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‘The santoor is a synonym for Pt Shivkumar Sharmaji’


DRYJSJ
The date is April 4, 1992. The Gandharva-like man lifted the santoor on his lap, closed his eyes, bowed to the people close to the dias, took the mallets to his heart, and touched the instrument. The man was the god of santoor, Padma Vibhushan Pt Shivkumar Sharmaji, playing the santoor at the festival Lord Viswambara Temple Festival in Kottakkal, Kerala.

I met Guruji when he was being interviewed for a local news magazine. On requesting Guruji for his guidance, he looked at me for a while and asked me to meet him the next morning. The next day, I started santoor lessons with Panditji. What a destiny for an ordinary music student like me; that day changed the meaning of my life.

“Surrender to music”—these were his words when we parted that morning. After that, I would often travel to his residence in Mumbai for advanced classes. He sat through practice lessons patiently, correcting my mistakes both carefully and lovingly.  Pt Shiv Kumar Sharma 13.01.1938 - 10.05.2022 The maestro single-handedly lifted the Sufi Instrument of the Kashmir Valley and placed it on par with other mainstream instruments. The santoor became a synonym for Pt Shivkumar Sharmaji.

I fondly remember occasions when Guruji allowed me to share the stage with him. I witnessed first-hand the magic of ragas and learnt infinitely from him. The method through which he helped his disciples bring up their own music aesthetically was magical.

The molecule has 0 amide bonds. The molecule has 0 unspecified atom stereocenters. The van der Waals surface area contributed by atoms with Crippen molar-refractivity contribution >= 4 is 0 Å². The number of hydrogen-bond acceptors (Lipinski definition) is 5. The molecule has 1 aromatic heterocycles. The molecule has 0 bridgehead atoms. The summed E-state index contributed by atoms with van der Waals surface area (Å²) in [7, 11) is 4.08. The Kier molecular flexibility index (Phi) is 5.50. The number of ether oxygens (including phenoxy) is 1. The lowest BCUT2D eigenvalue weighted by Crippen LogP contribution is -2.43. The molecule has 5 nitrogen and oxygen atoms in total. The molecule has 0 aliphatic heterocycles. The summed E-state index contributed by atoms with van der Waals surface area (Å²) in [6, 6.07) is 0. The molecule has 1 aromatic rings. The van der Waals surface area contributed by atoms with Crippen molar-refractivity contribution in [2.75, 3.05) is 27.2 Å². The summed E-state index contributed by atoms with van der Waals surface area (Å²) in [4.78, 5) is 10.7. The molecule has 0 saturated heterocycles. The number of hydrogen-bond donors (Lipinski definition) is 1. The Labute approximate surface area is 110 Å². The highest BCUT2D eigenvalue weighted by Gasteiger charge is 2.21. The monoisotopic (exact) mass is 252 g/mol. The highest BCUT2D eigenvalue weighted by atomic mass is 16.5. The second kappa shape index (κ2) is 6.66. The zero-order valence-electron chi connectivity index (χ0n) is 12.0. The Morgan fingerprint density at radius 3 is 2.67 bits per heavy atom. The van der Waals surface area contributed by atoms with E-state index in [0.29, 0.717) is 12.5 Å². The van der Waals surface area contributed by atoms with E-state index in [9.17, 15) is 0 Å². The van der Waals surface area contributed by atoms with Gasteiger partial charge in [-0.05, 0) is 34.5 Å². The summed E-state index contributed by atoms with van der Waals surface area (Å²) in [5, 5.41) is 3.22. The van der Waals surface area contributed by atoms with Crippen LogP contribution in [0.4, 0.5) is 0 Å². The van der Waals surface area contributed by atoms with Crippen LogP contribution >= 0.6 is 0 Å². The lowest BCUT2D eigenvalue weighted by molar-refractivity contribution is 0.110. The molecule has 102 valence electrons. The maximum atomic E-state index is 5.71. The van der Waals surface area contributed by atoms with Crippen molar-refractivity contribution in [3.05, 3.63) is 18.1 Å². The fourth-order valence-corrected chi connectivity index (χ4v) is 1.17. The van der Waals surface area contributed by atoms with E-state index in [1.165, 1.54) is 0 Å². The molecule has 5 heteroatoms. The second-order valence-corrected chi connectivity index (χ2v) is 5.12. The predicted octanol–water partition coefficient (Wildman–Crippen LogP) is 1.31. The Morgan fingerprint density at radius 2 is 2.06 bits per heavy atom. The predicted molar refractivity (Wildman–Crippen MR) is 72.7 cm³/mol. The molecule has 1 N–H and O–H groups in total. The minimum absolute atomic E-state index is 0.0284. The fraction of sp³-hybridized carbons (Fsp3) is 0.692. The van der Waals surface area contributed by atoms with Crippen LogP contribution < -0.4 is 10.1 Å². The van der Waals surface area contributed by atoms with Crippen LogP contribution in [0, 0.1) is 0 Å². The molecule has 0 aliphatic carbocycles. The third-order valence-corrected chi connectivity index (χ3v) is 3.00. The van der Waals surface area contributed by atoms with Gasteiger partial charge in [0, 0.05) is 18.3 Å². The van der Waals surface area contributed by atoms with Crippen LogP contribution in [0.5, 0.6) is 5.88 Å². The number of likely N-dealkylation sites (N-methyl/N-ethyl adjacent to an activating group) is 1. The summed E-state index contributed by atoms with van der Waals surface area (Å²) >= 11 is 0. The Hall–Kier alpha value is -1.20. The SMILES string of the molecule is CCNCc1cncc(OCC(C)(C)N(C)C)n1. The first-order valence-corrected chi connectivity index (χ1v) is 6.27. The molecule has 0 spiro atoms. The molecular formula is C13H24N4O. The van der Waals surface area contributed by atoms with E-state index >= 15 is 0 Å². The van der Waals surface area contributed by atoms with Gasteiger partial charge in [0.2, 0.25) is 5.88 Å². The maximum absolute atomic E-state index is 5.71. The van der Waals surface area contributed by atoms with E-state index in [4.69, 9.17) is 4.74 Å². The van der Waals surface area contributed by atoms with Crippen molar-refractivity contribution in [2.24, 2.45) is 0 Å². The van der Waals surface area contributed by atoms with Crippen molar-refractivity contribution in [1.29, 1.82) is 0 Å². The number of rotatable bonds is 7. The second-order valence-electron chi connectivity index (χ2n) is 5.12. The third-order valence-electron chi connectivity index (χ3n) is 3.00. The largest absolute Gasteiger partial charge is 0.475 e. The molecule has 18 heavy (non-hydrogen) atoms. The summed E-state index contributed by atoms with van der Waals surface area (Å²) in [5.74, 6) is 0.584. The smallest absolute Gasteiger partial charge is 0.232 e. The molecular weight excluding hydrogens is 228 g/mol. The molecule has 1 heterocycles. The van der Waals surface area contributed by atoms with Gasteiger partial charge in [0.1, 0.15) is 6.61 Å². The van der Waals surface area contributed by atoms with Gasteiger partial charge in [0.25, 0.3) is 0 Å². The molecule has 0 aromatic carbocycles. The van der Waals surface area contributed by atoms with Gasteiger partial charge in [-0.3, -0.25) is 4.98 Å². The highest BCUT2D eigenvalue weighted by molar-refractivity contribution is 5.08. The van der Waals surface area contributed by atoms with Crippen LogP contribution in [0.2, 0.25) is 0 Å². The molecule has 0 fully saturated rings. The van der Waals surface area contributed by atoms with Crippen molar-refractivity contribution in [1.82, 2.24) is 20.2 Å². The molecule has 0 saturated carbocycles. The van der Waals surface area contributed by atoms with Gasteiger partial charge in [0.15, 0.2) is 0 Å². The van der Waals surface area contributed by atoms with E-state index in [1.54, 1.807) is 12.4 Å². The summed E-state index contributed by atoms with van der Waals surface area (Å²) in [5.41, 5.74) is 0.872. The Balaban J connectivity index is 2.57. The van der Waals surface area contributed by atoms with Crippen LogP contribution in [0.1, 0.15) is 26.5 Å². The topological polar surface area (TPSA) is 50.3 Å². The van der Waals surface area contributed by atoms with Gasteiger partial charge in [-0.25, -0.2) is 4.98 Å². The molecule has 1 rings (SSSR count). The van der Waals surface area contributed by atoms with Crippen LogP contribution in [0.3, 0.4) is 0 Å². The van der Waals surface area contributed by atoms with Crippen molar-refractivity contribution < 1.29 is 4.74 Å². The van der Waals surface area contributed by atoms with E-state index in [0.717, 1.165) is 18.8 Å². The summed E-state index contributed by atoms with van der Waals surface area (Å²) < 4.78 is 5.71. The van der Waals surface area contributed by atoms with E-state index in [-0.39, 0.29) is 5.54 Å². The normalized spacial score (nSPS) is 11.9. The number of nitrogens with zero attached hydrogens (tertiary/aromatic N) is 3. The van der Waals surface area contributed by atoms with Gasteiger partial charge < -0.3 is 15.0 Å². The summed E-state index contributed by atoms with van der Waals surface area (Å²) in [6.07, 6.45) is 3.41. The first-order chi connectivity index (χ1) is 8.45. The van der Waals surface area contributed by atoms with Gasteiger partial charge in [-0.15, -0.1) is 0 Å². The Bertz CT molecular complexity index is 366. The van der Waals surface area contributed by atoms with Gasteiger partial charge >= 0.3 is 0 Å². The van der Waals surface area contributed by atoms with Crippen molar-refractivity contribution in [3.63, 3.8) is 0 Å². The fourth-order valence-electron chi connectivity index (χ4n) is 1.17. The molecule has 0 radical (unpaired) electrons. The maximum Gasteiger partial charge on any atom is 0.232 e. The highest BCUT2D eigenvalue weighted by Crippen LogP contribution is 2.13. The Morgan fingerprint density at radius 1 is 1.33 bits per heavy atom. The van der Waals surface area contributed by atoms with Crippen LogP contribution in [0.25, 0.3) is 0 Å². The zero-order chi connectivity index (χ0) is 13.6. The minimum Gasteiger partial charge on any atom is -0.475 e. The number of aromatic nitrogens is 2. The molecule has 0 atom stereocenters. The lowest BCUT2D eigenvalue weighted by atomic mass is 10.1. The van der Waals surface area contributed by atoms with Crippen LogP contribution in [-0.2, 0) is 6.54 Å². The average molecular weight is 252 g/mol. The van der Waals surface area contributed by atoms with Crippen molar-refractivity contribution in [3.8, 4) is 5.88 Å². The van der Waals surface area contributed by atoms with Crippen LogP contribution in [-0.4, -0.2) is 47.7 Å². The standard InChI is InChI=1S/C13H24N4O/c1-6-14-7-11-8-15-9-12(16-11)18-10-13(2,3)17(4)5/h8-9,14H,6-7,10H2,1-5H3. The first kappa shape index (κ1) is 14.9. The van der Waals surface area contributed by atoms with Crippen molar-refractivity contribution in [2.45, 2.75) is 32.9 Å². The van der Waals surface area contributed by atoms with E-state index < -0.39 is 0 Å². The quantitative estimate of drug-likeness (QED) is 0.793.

He stressed on meditation through music. ‘Music beyond entertainment’ was Guruji’s mantra. Music was for enlightenment. He also advised we keep our personal lives pure to receive the nectar of godly music. I got my first chance to play a concert for him while celebrating his 72nd birthday in Palakkad, Kerala, on January 13, 2010.

The words of appreciation he gave me still reverberate in my mind. Such words from gurus keep students focused.  Until the pandemic, Guru Purnima celebrations in Pune were opportunities to play the santoor for Guruji. His words of approval in public and in-person corrections helped his disciples find direction in life.

Along with music, Guruji taught us the way of life as well. The news of his demise leaves us, his disciples, orphans in the field of santoor. As music lovers mourn his death, words don’t come easy. But, what I remember is his advice—“If you want to enjoy the bliss of music, surrender to the music”. Guruji has left us the nectar of his music to hear and learn from.

Through his music, we seek the beauty of melodious silence.   Santoor artiste Alankode Haridas is a disciple of Pt Shivkumar Sharma Alankode Haridas  Maestro no more Santoor maestro Pt Shiv Kumar Sharma passed away in Mumbai after a heart attack at the age of 83.

Sharma, one of India’s most well known classical musicians who also composed some unforgettable numbers for a few Hindi films, was also suffering from renal ailments. He was still active and was to perform in Bhopal next week. He is survived by his wife Manorama and sons Rahul, also a santoor player, and Rohit. (THE NEW INDIAN EXPRESS)